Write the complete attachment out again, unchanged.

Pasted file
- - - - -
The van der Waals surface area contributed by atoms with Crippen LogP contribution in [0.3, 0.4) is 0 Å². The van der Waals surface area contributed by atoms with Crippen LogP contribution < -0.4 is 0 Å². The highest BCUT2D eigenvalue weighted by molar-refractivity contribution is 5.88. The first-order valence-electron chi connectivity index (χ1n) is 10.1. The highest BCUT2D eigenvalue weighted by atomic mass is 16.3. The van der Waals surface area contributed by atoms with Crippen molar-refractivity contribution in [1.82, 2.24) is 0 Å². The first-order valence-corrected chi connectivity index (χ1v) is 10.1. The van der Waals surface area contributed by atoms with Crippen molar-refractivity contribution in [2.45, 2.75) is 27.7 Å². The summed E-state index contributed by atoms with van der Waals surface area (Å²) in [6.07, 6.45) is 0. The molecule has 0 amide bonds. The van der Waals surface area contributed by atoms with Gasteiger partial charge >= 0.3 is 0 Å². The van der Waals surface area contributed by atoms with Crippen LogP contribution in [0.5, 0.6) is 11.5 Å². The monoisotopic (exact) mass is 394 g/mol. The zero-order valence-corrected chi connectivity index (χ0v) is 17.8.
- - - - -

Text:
The van der Waals surface area contributed by atoms with Crippen LogP contribution in [0.3, 0.4) is 0 Å². The van der Waals surface area contributed by atoms with Crippen LogP contribution < -0.4 is 0 Å². The highest BCUT2D eigenvalue weighted by molar-refractivity contribution is 5.88. The first-order valence-electron chi connectivity index (χ1n) is 10.1. The highest BCUT2D eigenvalue weighted by atomic mass is 16.3. The van der Waals surface area contributed by atoms with Crippen molar-refractivity contribution in [1.82, 2.24) is 0 Å². The first-order valence-corrected chi connectivity index (χ1v) is 10.1. The van der Waals surface area contributed by atoms with Crippen molar-refractivity contribution in [2.45, 2.75) is 27.7 Å². The summed E-state index contributed by atoms with van der Waals surface area (Å²) in [6.07, 6.45) is 0. The molecule has 0 amide bonds. The van der Waals surface area contributed by atoms with Gasteiger partial charge >= 0.3 is 0 Å². The van der Waals surface area contributed by atoms with Crippen LogP contribution in [0.5, 0.6) is 11.5 Å². The monoisotopic (exact) mass is 394 g/mol. The zero-order valence-corrected chi connectivity index (χ0v) is 17.8.